2 Army brigades to leave Europe in cost-cutting move

The Obama administration has decided to remove two of the four U.S. Army brigades remaining in Europe as part of a broader effort to cut $487 billion from the Pentagon’s budget over the next decade, said senior U.S. officials.

The reductions in Army forces, which have not been formally announced, are likely to concern European officials, who worry that the smaller American presence reflects a waning of interest in the decades-long U.S.-NATO partnership in Europe.

Top Pentagon officials have sought to allay the concerns by telling their NATO allies in private meetings that the United States will continue to rotate Army units through Europe on training missions to augment the presence of the remaining two brigades.

“In the briefing we’ve been giving the Europeans, we have made clear that there is going to be this rotational presence there that will be conducting exercises,” Defense Secretary Leon E. Panetta said in an interview.

“As a matter of fact, they will probably see more of the Americans under the new strategy because the brigades that were there were actually fighting in Afghanistan and weren’t even there. . . . What you are going to have is two [brigades] plus this large rotational presence that is going to be there.”

The reductions are part of a Pentagon plan to shrink the Army from its current 560,000 soldiers to about 490,000, defense officials said. The cuts are being driven by a new defense strategy that calls for smaller, faster and more agile forces and a shift in focus toward the Asia-Pacific region, where China has been investing in submarines, fighter jets and precision-guided missiles.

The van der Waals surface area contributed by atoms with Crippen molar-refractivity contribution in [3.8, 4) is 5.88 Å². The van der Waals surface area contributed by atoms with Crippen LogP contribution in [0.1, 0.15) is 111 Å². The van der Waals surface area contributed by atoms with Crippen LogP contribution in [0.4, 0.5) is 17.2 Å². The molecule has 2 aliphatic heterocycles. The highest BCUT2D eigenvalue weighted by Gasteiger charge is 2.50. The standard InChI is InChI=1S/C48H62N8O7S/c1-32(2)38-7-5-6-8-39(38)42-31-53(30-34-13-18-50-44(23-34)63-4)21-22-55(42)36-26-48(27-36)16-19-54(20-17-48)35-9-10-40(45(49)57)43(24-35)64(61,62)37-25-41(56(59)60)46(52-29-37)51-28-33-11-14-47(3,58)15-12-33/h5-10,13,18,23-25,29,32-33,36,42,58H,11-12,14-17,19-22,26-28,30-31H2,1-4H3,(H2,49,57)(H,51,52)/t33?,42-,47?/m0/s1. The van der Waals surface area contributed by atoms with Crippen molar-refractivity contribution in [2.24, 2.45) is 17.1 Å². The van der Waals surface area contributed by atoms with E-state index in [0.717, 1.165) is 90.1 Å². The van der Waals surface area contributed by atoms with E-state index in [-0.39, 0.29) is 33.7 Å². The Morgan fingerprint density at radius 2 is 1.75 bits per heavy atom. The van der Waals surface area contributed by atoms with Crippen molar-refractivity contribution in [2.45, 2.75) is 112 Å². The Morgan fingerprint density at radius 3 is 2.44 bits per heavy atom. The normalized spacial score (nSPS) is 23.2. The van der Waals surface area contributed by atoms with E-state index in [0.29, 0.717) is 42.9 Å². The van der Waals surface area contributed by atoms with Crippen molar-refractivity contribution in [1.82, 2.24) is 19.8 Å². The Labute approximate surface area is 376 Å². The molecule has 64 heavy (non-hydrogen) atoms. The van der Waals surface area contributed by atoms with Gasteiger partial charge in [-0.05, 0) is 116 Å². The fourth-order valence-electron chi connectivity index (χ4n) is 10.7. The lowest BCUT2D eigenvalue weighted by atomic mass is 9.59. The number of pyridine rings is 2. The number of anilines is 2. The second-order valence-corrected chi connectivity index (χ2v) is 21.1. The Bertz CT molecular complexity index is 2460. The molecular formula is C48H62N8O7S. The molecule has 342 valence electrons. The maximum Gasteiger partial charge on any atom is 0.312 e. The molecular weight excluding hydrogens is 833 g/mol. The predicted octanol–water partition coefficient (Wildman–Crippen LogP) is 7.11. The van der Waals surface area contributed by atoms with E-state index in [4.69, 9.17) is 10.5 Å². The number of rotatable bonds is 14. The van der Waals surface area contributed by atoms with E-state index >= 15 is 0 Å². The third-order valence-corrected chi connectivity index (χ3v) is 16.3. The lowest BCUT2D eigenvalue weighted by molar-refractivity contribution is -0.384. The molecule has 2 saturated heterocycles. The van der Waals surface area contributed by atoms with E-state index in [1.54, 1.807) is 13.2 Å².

Senior Obama administration officials have targeted Europe for cuts because they recognize that reductions in U.S. forces abroad will generate less congressional outcry than cuts in the United States, where the soldiers pump money into local economies.

The U.S. military maintains about 80,000 troops in Europe from all of the services. Cutting two Army brigades and the noncombat units that support them will result in a reduction of about 10,000 to 15,000 soldiers.

Panetta’s idea of augmenting American presence around the world by rotating combat brigades or smaller Army units through areas on training exercises is a relatively new concept for the regular Army, which has historically maintained a more static, garrison-based force in Europe.

During the past decade, the Army’s combat brigades have rotated with little rest to Iraq and Afghanistan on 12- to 15-month tours.

“If we can develop these innovative rotational presences elsewhere, we will be in a position to basically cover not only the areas where we are keeping a key focus — the Pacific and the Middle East — but we will be covering the world,” Panetta said.

He said the Pentagon envisions sending Army units to areas such as Latin America and Africa on training exercises as the Obama administration continues to cut the size of the U.S. force in Afghanistan. Such missions have typically been conducted by Army Special Forces units and the Marine Corps.

Greg Jaffe covers the White House for The Washington Post, where he has been since March 2009.



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